This past week I had three different students use the verbs "attend" and "assist" incorrectly, which helped me realize that this is something that I should explain!
The verb "assist" is a synonym for "help" and the noun form is "assistance." When you use "assist", the object is a person, and it's a transitive verb, so there is no preposition included:
How can I assist you?
The hotel staff assisted me with my problem.
We were waiting at the bank for over 10 minutes before someone finally assisted us.
The verb "attend" means that you go to an event. The object of "attend" is an event, such as a party, a wedding, a meeting, or a class. The noun form is "attendance".
The verb "attend" is also a transitive verb, which means there is no preposition with it, so you should not use "to" with it (use "to" with "go" but don't use "to" with "attend"):
I cannot attend class tomorrow.
Over 50 people attended the meeting.
Thank you for attending our wedding last weekend.
The confusing part is that the verb "attend" can also mean "assist" (help) but when you use "attend" this way, we use the preposition "to". Basically, if you want to use a person as the object for "attend", then use "to":
Nobody has attended to the customer yet.
I will be able to attend to you in just one minute.
I was walking around the store for about 20 minutes but nobody attended to me.
It's important to remember that when you use "attend" to mean "serve/assist/help", you use the preposition "to" but when you use "attend" to mean "go to an event", there is no preposition included:
I want to attend the meeting.
Nobody attended to me.
Using "attend to someone" is less common than "assist someone". If you want to use these words correctly, my recommendation is to use "assist" for helping people and "attend" to describe events:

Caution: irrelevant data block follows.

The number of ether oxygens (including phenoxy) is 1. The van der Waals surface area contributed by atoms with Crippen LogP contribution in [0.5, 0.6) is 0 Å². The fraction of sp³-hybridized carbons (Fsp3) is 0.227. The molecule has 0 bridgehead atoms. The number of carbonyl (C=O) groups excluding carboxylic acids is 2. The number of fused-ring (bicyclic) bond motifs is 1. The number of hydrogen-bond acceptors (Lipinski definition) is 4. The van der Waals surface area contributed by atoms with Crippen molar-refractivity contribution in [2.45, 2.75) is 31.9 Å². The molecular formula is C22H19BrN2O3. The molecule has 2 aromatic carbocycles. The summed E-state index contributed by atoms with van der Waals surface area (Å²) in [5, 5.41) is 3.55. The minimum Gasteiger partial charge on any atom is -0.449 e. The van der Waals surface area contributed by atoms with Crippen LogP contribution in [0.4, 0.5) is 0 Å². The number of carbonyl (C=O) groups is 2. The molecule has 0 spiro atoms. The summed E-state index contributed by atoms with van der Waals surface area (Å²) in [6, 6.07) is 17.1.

A service representative will assist you in a moment.
We attended the conference last year.
If you found this lesson useful, click here to get information about my book "What's the Difference Between....?" to learn 100 other comparisons like this one, including "by vs. until", "to vs. for", "either vs. neither", and "still vs. already vs. yet".
Fill in the blanks below with "attend" for events and "assist" for people:
I want to ___________ the car exhibition next month.
He hasn't ___________ class for a few days.
My teacher ___________ me with my homework and answered my questions.
My wife and I are planning to ____________ our son's school concert.
My neighbor __________ me whenever I have to carry something heavy.
If you press the button at your table, one of our staff will come to __________ you.
If you have any questions, I would be happy to ___________ you.
She's our best player but sometimes she doesn't ____________ practices.
I used to __________ church every Sunday but I don't anymore.
I want to thank all of the nurses that ___________ my husband when he was in the hospital.
Choose "attend" for events and "assist" for places below: